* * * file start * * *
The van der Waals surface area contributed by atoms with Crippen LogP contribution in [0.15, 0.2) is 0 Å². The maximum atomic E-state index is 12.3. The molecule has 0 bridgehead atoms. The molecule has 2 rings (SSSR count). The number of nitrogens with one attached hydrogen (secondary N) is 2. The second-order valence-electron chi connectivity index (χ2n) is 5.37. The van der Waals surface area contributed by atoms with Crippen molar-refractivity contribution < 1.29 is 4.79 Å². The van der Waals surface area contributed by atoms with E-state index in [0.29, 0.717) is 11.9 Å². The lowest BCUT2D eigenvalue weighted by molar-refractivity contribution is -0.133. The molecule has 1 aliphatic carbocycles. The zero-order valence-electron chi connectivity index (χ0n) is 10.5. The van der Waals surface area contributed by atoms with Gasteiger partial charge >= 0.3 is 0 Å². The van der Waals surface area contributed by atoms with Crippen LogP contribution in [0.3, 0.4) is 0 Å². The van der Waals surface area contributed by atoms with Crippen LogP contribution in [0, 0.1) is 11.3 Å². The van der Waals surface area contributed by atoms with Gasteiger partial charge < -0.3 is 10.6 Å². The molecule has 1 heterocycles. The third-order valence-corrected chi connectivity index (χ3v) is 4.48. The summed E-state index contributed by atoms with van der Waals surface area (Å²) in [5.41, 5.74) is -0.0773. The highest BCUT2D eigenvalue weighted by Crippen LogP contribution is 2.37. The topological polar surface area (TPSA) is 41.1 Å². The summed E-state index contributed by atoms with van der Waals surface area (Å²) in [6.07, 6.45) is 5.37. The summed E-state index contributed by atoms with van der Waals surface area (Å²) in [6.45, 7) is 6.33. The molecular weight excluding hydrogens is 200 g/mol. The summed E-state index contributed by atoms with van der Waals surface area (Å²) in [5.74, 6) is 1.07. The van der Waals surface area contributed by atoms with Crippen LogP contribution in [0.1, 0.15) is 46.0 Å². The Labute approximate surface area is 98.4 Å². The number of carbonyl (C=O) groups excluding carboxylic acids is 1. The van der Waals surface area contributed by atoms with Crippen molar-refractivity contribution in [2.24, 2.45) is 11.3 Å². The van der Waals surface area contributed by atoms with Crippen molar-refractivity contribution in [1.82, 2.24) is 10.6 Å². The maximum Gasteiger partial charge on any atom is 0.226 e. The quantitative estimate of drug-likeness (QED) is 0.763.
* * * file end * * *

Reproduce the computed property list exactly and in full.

The van der Waals surface area contributed by atoms with Crippen LogP contribution in [0.15, 0.2) is 0 Å². The maximum atomic E-state index is 12.3. The molecule has 0 bridgehead atoms. The molecule has 2 rings (SSSR count). The number of nitrogens with one attached hydrogen (secondary N) is 2. The second-order valence-electron chi connectivity index (χ2n) is 5.37. The van der Waals surface area contributed by atoms with Crippen molar-refractivity contribution < 1.29 is 4.79 Å². The van der Waals surface area contributed by atoms with E-state index in [0.29, 0.717) is 11.9 Å². The lowest BCUT2D eigenvalue weighted by molar-refractivity contribution is -0.133. The molecule has 1 aliphatic carbocycles. The zero-order valence-electron chi connectivity index (χ0n) is 10.5. The van der Waals surface area contributed by atoms with Gasteiger partial charge >= 0.3 is 0 Å². The van der Waals surface area contributed by atoms with Crippen LogP contribution in [0.3, 0.4) is 0 Å². The van der Waals surface area contributed by atoms with Crippen LogP contribution in [0, 0.1) is 11.3 Å². The van der Waals surface area contributed by atoms with Gasteiger partial charge < -0.3 is 10.6 Å². The molecule has 1 heterocycles. The third-order valence-corrected chi connectivity index (χ3v) is 4.48. The summed E-state index contributed by atoms with van der Waals surface area (Å²) in [5.41, 5.74) is -0.0773. The highest BCUT2D eigenvalue weighted by Crippen LogP contribution is 2.37. The topological polar surface area (TPSA) is 41.1 Å². The summed E-state index contributed by atoms with van der Waals surface area (Å²) in [6.07, 6.45) is 5.37. The summed E-state index contributed by atoms with van der Waals surface area (Å²) in [6.45, 7) is 6.33. The molecular weight excluding hydrogens is 200 g/mol. The summed E-state index contributed by atoms with van der Waals surface area (Å²) in [5.74, 6) is 1.07. The van der Waals surface area contributed by atoms with Crippen LogP contribution in [0.1, 0.15) is 46.0 Å². The Labute approximate surface area is 98.4 Å². The number of carbonyl (C=O) groups excluding carboxylic acids is 1. The van der Waals surface area contributed by atoms with Crippen molar-refractivity contribution in [2.24, 2.45) is 11.3 Å². The van der Waals surface area contributed by atoms with Crippen molar-refractivity contribution in [1.82, 2.24) is 10.6 Å². The maximum Gasteiger partial charge on any atom is 0.226 e. The quantitative estimate of drug-likeness (QED) is 0.763.